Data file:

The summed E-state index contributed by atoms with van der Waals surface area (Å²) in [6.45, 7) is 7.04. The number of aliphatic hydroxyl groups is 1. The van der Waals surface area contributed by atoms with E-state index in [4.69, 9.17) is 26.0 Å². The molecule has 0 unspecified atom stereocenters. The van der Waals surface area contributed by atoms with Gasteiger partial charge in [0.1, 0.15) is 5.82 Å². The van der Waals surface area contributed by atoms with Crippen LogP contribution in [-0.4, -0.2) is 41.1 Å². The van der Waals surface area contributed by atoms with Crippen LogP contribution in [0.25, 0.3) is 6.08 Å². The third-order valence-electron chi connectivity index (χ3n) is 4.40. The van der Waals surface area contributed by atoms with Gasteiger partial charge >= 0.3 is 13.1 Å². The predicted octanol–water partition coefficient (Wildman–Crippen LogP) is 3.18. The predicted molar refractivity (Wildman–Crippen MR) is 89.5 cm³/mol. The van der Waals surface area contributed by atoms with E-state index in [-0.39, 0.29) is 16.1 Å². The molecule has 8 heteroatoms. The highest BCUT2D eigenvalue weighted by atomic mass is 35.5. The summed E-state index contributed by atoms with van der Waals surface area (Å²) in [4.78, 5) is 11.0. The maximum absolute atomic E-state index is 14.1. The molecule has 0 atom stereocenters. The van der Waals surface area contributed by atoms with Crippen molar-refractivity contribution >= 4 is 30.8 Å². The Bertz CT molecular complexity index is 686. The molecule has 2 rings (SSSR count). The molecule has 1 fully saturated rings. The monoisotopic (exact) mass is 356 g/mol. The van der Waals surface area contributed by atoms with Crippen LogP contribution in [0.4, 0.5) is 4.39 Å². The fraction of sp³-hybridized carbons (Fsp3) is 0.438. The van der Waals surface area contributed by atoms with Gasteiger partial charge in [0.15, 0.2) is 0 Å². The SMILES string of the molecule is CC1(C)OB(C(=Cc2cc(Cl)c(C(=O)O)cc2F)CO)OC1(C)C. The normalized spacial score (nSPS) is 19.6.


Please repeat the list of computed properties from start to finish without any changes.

The summed E-state index contributed by atoms with van der Waals surface area (Å²) in [6.45, 7) is 7.04. The number of aliphatic hydroxyl groups is 1. The van der Waals surface area contributed by atoms with E-state index in [4.69, 9.17) is 26.0 Å². The molecule has 0 unspecified atom stereocenters. The van der Waals surface area contributed by atoms with Gasteiger partial charge in [0.1, 0.15) is 5.82 Å². The van der Waals surface area contributed by atoms with Crippen LogP contribution in [-0.4, -0.2) is 41.1 Å². The van der Waals surface area contributed by atoms with Crippen LogP contribution in [0.25, 0.3) is 6.08 Å². The third-order valence-electron chi connectivity index (χ3n) is 4.40. The van der Waals surface area contributed by atoms with Gasteiger partial charge >= 0.3 is 13.1 Å². The predicted octanol–water partition coefficient (Wildman–Crippen LogP) is 3.18. The predicted molar refractivity (Wildman–Crippen MR) is 89.5 cm³/mol. The van der Waals surface area contributed by atoms with E-state index in [-0.39, 0.29) is 16.1 Å². The molecule has 8 heteroatoms. The highest BCUT2D eigenvalue weighted by atomic mass is 35.5. The summed E-state index contributed by atoms with van der Waals surface area (Å²) in [4.78, 5) is 11.0. The maximum absolute atomic E-state index is 14.1. The molecule has 0 atom stereocenters. The van der Waals surface area contributed by atoms with Crippen molar-refractivity contribution >= 4 is 30.8 Å². The Bertz CT molecular complexity index is 686. The molecule has 2 rings (SSSR count). The molecule has 1 fully saturated rings. The monoisotopic (exact) mass is 356 g/mol. The van der Waals surface area contributed by atoms with Crippen LogP contribution in [0.4, 0.5) is 4.39 Å². The fraction of sp³-hybridized carbons (Fsp3) is 0.438. The van der Waals surface area contributed by atoms with Gasteiger partial charge in [0.15, 0.2) is 0 Å². The SMILES string of the molecule is CC1(C)OB(C(=Cc2cc(Cl)c(C(=O)O)cc2F)CO)OC1(C)C. The normalized spacial score (nSPS) is 19.6.